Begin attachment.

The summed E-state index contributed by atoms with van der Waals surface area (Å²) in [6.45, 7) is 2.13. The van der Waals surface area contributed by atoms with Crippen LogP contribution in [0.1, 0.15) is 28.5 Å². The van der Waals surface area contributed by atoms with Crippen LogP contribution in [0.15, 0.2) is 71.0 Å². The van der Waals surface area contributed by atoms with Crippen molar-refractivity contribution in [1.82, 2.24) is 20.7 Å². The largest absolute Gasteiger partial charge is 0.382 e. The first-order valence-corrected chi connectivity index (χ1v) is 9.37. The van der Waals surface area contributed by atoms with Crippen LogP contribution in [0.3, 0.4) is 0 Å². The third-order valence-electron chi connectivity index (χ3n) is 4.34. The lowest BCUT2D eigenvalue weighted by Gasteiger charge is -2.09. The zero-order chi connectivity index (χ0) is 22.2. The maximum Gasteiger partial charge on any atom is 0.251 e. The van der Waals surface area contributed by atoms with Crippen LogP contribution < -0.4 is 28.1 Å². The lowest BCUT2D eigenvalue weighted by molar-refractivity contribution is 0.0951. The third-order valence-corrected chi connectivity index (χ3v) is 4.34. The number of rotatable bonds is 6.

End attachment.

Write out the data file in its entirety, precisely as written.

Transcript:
The summed E-state index contributed by atoms with van der Waals surface area (Å²) in [6.45, 7) is 2.13. The van der Waals surface area contributed by atoms with Crippen LogP contribution in [0.1, 0.15) is 28.5 Å². The van der Waals surface area contributed by atoms with Crippen LogP contribution in [0.15, 0.2) is 71.0 Å². The van der Waals surface area contributed by atoms with Crippen molar-refractivity contribution in [1.82, 2.24) is 20.7 Å². The largest absolute Gasteiger partial charge is 0.382 e. The first-order valence-corrected chi connectivity index (χ1v) is 9.37. The van der Waals surface area contributed by atoms with Crippen LogP contribution in [0.3, 0.4) is 0 Å². The third-order valence-electron chi connectivity index (χ3n) is 4.34. The lowest BCUT2D eigenvalue weighted by Gasteiger charge is -2.09. The zero-order chi connectivity index (χ0) is 22.2. The maximum Gasteiger partial charge on any atom is 0.251 e. The van der Waals surface area contributed by atoms with Crippen LogP contribution < -0.4 is 28.1 Å². The lowest BCUT2D eigenvalue weighted by molar-refractivity contribution is 0.0951. The third-order valence-corrected chi connectivity index (χ3v) is 4.34. The number of rotatable bonds is 6.